I swapped morning coffee for jalapeño peppers (my crazy new routine)

We are what we repeatedly do. Excellence then, is not an act, but a habit.

Will Durant, summarizing the thoughts of Aristotle

Turns out, building a business is a lot of work. Particularly so if you’re working from home.

I have been struggling with motivation lately, so with the amount of stuff that has to be done, I knew I had to do better. After realizing that I was wasting a lot of time on procrastination and on non-essential tasks, I decided that I need to build a new daily routine that will allow me to take control over how I spend my time and increase productivity.

On social media you can regularly see crazy morning routines of the rich and powerful. If so many successful people have strict routines, it seems like something worth emulating. But I honestly believe that routines have merits.

Below I’ll share my thoughts on the benefits of building a routine, my process of designing a new routine for myself, some observations from following it, and what jalapeño peppers have to do with anything.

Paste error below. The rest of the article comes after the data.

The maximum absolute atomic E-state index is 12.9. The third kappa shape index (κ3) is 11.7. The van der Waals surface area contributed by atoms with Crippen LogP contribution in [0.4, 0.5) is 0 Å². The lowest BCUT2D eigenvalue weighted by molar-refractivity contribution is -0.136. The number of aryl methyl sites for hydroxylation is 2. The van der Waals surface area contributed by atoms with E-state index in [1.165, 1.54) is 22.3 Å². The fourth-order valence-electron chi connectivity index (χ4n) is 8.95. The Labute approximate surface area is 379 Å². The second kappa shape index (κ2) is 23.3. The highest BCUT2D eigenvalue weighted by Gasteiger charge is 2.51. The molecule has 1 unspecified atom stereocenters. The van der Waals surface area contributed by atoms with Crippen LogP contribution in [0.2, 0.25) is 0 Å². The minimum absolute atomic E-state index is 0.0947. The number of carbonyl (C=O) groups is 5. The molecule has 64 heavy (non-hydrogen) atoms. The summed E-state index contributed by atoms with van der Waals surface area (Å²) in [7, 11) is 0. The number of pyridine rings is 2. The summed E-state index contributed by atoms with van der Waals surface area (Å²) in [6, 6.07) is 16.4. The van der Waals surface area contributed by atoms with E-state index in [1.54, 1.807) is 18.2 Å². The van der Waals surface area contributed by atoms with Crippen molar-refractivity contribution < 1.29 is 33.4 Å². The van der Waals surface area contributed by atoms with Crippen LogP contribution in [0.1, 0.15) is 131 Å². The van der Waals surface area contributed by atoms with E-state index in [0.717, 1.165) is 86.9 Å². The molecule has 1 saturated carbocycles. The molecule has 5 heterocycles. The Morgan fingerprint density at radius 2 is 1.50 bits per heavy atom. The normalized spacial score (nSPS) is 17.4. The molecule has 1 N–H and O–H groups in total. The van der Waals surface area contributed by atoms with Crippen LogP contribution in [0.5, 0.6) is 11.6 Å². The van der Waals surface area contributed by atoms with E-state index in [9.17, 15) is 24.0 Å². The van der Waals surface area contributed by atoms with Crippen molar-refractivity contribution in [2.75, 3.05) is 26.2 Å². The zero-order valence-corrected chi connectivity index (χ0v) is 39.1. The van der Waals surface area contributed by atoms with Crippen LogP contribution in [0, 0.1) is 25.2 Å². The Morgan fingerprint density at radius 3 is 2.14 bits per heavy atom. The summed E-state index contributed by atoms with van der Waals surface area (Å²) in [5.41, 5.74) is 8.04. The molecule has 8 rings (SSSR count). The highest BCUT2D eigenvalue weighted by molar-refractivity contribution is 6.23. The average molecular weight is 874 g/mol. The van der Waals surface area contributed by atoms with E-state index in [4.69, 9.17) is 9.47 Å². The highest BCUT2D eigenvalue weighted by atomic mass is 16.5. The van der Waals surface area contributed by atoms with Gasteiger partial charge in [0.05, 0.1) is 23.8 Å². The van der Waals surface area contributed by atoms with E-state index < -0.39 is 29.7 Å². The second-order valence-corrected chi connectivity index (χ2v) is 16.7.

Why have a daily routine?

We all only have 24 hours a day. That’s equally true of Jeff Bezos and of the guy who walks by my house twice a day smoking weed. The difference is how we choose to spend this time. You can educate yourself, build leverage, set up income streams, or you can stay in the same place. The choice is yours.

You already have a routine. We are all creatures of habit. Almost everything we do are habitual behaviors. You are your habits. If you don’t choose what your habits are, you’re just a dead leaf carried by the wind.

My morning routine 3 years ago was: wake up as late as I could, have a hurried breakfast and rush out to work. I arrived there hungry, groggy, and stressed, which was not helping my professional growth. This illustrates that routines can be beneficial, or they can drag you down.